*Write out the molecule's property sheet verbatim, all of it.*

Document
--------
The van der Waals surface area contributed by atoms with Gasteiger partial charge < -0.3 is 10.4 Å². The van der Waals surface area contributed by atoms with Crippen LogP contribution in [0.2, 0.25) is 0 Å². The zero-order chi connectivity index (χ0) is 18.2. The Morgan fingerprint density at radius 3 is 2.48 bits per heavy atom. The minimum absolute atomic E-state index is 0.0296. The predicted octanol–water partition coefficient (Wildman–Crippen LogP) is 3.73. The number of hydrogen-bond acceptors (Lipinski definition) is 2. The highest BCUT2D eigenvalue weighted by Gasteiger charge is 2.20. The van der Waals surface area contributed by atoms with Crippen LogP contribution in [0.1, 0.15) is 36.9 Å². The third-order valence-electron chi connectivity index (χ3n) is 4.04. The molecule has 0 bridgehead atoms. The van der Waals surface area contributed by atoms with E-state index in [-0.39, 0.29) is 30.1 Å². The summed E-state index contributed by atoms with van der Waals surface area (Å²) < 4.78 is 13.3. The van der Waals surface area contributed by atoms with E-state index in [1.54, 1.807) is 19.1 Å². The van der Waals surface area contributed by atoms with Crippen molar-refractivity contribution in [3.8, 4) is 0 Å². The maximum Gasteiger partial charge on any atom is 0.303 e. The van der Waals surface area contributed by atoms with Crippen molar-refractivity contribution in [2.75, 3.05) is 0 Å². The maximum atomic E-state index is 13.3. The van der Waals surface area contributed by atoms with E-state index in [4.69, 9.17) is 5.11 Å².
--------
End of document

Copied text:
The van der Waals surface area contributed by atoms with Gasteiger partial charge < -0.3 is 10.4 Å². The van der Waals surface area contributed by atoms with Crippen LogP contribution in [0.2, 0.25) is 0 Å². The zero-order chi connectivity index (χ0) is 18.2. The Morgan fingerprint density at radius 3 is 2.48 bits per heavy atom. The minimum absolute atomic E-state index is 0.0296. The predicted octanol–water partition coefficient (Wildman–Crippen LogP) is 3.73. The number of hydrogen-bond acceptors (Lipinski definition) is 2. The highest BCUT2D eigenvalue weighted by Gasteiger charge is 2.20. The van der Waals surface area contributed by atoms with Crippen LogP contribution in [0.1, 0.15) is 36.9 Å². The third-order valence-electron chi connectivity index (χ3n) is 4.04. The molecule has 0 bridgehead atoms. The van der Waals surface area contributed by atoms with E-state index in [-0.39, 0.29) is 30.1 Å². The summed E-state index contributed by atoms with van der Waals surface area (Å²) < 4.78 is 13.3. The van der Waals surface area contributed by atoms with E-state index in [1.54, 1.807) is 19.1 Å². The van der Waals surface area contributed by atoms with Crippen molar-refractivity contribution in [3.8, 4) is 0 Å². The maximum Gasteiger partial charge on any atom is 0.303 e. The van der Waals surface area contributed by atoms with Crippen molar-refractivity contribution in [2.75, 3.05) is 0 Å². The maximum atomic E-state index is 13.3. The van der Waals surface area contributed by atoms with E-state index in [4.69, 9.17) is 5.11 Å².